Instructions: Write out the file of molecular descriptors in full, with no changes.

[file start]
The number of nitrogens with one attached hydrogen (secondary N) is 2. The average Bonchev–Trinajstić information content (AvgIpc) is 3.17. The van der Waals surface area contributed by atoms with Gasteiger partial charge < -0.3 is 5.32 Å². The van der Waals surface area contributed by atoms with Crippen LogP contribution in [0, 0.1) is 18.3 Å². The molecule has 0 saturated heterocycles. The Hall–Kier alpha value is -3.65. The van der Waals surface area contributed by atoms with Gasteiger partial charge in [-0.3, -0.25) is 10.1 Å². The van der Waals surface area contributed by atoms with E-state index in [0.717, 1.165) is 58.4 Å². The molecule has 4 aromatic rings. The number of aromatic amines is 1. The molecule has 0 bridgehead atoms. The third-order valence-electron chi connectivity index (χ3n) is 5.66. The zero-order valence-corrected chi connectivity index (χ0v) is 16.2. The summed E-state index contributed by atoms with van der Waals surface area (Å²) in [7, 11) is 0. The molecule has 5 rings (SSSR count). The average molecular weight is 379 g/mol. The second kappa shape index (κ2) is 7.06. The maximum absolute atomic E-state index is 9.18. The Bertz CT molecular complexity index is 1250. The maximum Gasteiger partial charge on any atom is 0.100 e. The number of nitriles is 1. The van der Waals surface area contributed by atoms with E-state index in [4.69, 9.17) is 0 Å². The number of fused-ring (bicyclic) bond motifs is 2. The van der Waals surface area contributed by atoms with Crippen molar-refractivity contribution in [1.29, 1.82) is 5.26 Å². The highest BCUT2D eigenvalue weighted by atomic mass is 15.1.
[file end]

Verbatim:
The number of nitrogens with one attached hydrogen (secondary N) is 2. The average Bonchev–Trinajstić information content (AvgIpc) is 3.17. The van der Waals surface area contributed by atoms with Gasteiger partial charge < -0.3 is 5.32 Å². The van der Waals surface area contributed by atoms with Crippen LogP contribution in [0, 0.1) is 18.3 Å². The molecule has 0 saturated heterocycles. The Hall–Kier alpha value is -3.65. The van der Waals surface area contributed by atoms with Gasteiger partial charge in [-0.3, -0.25) is 10.1 Å². The van der Waals surface area contributed by atoms with E-state index in [0.717, 1.165) is 58.4 Å². The molecule has 4 aromatic rings. The number of aromatic amines is 1. The molecule has 0 bridgehead atoms. The third-order valence-electron chi connectivity index (χ3n) is 5.66. The zero-order valence-corrected chi connectivity index (χ0v) is 16.2. The summed E-state index contributed by atoms with van der Waals surface area (Å²) in [7, 11) is 0. The molecule has 5 rings (SSSR count). The average molecular weight is 379 g/mol. The second kappa shape index (κ2) is 7.06. The maximum absolute atomic E-state index is 9.18. The Bertz CT molecular complexity index is 1250. The maximum Gasteiger partial charge on any atom is 0.100 e. The number of nitriles is 1. The van der Waals surface area contributed by atoms with E-state index in [4.69, 9.17) is 0 Å². The number of fused-ring (bicyclic) bond motifs is 2. The van der Waals surface area contributed by atoms with Crippen molar-refractivity contribution in [1.29, 1.82) is 5.26 Å². The highest BCUT2D eigenvalue weighted by atomic mass is 15.1.